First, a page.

Giant telescope pulls in tourists

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Since officially starting full operation in January 2020, scientists have identified more than 660 new pulsars using China’s Five-hundred-meter Aperture Spherical Radio Telescope, or FAST.

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Located in a karst depression in Pingtang County, Guizhou Province, southwest China, FAST is the world’s largest single-dish radio telescope. While it has helped scientists with research, the telescope has also benefited residents of remote counties with tourism.

An astronomy-themed cultural park including a planetarium was built in the nearby town of Kedu.

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“We want to make the city a base for study tours on astronomy,” said Wei Zhimin, party secretary of Keidu. “Rural tourism is also an asset with farming and local ethnic culture.”

The city has focused on infrastructure and renovation projects, such as road repairs, which have increased convenience and tourism. Wei said that the local people made a living by working in agriculture or elsewhere. The development of tourism has brought more employment opportunities to the city’s residents, such as in restaurants and hotels.

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In 2018, a villager Wang Shunjun opened a restaurant in Kedu. The influx of tourists has boosted the local economy, as they eat and live in the city, he said. He recalled that in the past a breakfast shop had done average business there because the consumers were all local.

“Now many students of different ages come on study tours. Peak tourism occurs during the summer holidays, National Day and Spring Festival holidays. Things have changed rapidly since the FAST project started, and we’re very proud of that.”

Guizhou Pingtang Santian Tourism Development Co., Ltd. said it received 1,384 students in 10 study-tour teams in the first half of 2022.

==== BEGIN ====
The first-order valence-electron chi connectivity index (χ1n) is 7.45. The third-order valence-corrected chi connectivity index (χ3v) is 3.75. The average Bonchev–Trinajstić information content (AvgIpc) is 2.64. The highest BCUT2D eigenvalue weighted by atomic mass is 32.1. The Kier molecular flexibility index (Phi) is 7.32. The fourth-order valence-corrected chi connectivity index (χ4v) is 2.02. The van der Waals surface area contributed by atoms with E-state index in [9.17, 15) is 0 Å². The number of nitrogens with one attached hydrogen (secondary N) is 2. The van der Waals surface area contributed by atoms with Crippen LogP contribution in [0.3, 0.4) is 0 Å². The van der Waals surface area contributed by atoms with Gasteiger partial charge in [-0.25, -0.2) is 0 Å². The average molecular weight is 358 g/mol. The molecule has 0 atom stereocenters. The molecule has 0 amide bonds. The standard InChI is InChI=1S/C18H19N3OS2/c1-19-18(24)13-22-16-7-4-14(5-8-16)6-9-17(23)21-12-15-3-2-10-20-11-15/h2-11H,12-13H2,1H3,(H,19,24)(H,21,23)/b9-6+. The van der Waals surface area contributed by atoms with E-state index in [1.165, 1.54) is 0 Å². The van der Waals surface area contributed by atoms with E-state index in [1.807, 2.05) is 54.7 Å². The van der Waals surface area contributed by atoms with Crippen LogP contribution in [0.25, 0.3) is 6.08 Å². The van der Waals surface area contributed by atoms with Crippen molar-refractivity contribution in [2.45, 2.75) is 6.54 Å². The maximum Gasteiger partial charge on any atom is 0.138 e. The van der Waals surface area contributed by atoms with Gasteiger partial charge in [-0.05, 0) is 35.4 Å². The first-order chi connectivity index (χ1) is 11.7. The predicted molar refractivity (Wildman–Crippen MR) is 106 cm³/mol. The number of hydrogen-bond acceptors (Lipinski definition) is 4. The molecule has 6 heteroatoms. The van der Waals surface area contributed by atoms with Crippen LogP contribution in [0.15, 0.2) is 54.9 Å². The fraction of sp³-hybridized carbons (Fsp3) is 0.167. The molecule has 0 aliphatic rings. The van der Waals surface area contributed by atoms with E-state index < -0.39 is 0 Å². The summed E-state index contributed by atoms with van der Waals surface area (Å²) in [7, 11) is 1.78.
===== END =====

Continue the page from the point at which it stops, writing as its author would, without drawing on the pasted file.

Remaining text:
Students can learn about telescopes and astronomy at the Pingtang International Experience Planetarium. Study tours last from one to five days, including sightseeing and exploring ethnic culture. The company works with travel agencies to promote tourism on short video platforms and organizes science popularization speeches in schools.

“It is important to design courses to meet the diverse demands of students, including increasing interaction,” said Lu Dehua, the company’s deputy general manager.

In May 2017, Ren Chuan’gui, a Chinese teacher at Pingtang Ethnic Middle School, co-founded the school’s astronomy association with a collaborator, the Cause of FAST project.

About 50 students were selected that year from over 600 applicants. The numbers were limited as they had only basic equipment back then. Now students can attend two astronomy classes a week, both theory and practice, which are also open to non-union members. They learn how to install and dismantle an astronomical telescope and engage in camping activities to observe stars in and around the area.

In five years, the association has grown, winning the support of local government and residents. Ren’s work has increased but he said more associates have joined the association. During the Mid-Autumn Festival in September 2021, the association puts up a telescope in the town square, through which locals can observe the Moon.

Zhao Yandi contributed to this story.

Credit: www.independent.co.uk /

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